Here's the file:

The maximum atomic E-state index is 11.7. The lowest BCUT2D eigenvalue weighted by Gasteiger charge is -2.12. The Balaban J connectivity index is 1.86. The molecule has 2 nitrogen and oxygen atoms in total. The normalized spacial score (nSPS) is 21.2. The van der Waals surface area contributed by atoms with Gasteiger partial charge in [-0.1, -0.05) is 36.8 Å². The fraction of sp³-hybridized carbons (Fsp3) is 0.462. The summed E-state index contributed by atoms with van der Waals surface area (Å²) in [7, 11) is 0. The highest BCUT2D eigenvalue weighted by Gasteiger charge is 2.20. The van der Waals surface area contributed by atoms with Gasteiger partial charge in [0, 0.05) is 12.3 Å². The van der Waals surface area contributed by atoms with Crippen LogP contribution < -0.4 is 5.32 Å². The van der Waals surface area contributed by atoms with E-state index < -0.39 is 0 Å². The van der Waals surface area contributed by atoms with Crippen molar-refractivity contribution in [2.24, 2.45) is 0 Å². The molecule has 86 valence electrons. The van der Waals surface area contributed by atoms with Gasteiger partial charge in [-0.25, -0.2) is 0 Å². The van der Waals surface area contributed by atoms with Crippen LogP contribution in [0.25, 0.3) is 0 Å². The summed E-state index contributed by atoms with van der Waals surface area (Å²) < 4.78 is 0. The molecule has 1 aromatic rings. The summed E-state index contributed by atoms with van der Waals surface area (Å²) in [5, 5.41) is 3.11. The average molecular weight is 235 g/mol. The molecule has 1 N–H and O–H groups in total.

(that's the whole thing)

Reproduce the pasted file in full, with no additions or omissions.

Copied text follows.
The maximum atomic E-state index is 11.7. The lowest BCUT2D eigenvalue weighted by Gasteiger charge is -2.12. The Balaban J connectivity index is 1.86. The molecule has 2 nitrogen and oxygen atoms in total. The normalized spacial score (nSPS) is 21.2. The van der Waals surface area contributed by atoms with Gasteiger partial charge in [-0.1, -0.05) is 36.8 Å². The fraction of sp³-hybridized carbons (Fsp3) is 0.462. The summed E-state index contributed by atoms with van der Waals surface area (Å²) in [7, 11) is 0. The highest BCUT2D eigenvalue weighted by Gasteiger charge is 2.20. The van der Waals surface area contributed by atoms with Gasteiger partial charge in [0, 0.05) is 12.3 Å². The van der Waals surface area contributed by atoms with Crippen LogP contribution < -0.4 is 5.32 Å². The van der Waals surface area contributed by atoms with E-state index < -0.39 is 0 Å². The van der Waals surface area contributed by atoms with Crippen molar-refractivity contribution in [2.24, 2.45) is 0 Å². The molecule has 86 valence electrons. The van der Waals surface area contributed by atoms with Gasteiger partial charge in [-0.25, -0.2) is 0 Å². The van der Waals surface area contributed by atoms with Crippen LogP contribution in [0.25, 0.3) is 0 Å². The summed E-state index contributed by atoms with van der Waals surface area (Å²) < 4.78 is 0. The molecule has 1 aromatic rings. The summed E-state index contributed by atoms with van der Waals surface area (Å²) in [5, 5.41) is 3.11. The average molecular weight is 235 g/mol. The molecule has 1 N–H and O–H groups in total.